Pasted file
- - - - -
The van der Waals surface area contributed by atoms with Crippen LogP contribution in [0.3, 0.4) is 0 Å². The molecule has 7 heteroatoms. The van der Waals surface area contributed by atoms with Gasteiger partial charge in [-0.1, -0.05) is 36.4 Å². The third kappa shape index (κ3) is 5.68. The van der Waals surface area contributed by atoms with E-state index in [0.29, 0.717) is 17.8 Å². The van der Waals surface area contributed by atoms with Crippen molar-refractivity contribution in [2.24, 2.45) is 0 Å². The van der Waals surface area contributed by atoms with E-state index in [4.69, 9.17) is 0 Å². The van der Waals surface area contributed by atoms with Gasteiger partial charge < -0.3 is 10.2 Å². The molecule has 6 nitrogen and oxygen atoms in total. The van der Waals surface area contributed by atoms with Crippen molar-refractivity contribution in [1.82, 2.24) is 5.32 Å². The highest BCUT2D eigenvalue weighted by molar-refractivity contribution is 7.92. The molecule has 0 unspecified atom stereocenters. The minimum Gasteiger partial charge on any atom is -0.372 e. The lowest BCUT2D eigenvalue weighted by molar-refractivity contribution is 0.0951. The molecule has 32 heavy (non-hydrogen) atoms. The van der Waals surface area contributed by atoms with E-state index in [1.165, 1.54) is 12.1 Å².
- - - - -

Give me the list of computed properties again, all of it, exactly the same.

The van der Waals surface area contributed by atoms with Crippen LogP contribution in [0.3, 0.4) is 0 Å². The molecule has 7 heteroatoms. The van der Waals surface area contributed by atoms with Gasteiger partial charge in [-0.1, -0.05) is 36.4 Å². The third kappa shape index (κ3) is 5.68. The van der Waals surface area contributed by atoms with E-state index in [0.29, 0.717) is 17.8 Å². The van der Waals surface area contributed by atoms with Crippen molar-refractivity contribution in [2.24, 2.45) is 0 Å². The van der Waals surface area contributed by atoms with E-state index in [4.69, 9.17) is 0 Å². The van der Waals surface area contributed by atoms with Gasteiger partial charge < -0.3 is 10.2 Å². The molecule has 6 nitrogen and oxygen atoms in total. The van der Waals surface area contributed by atoms with Crippen molar-refractivity contribution in [1.82, 2.24) is 5.32 Å². The highest BCUT2D eigenvalue weighted by molar-refractivity contribution is 7.92. The molecule has 0 unspecified atom stereocenters. The minimum Gasteiger partial charge on any atom is -0.372 e. The lowest BCUT2D eigenvalue weighted by molar-refractivity contribution is 0.0951. The molecule has 32 heavy (non-hydrogen) atoms. The van der Waals surface area contributed by atoms with E-state index in [1.165, 1.54) is 12.1 Å².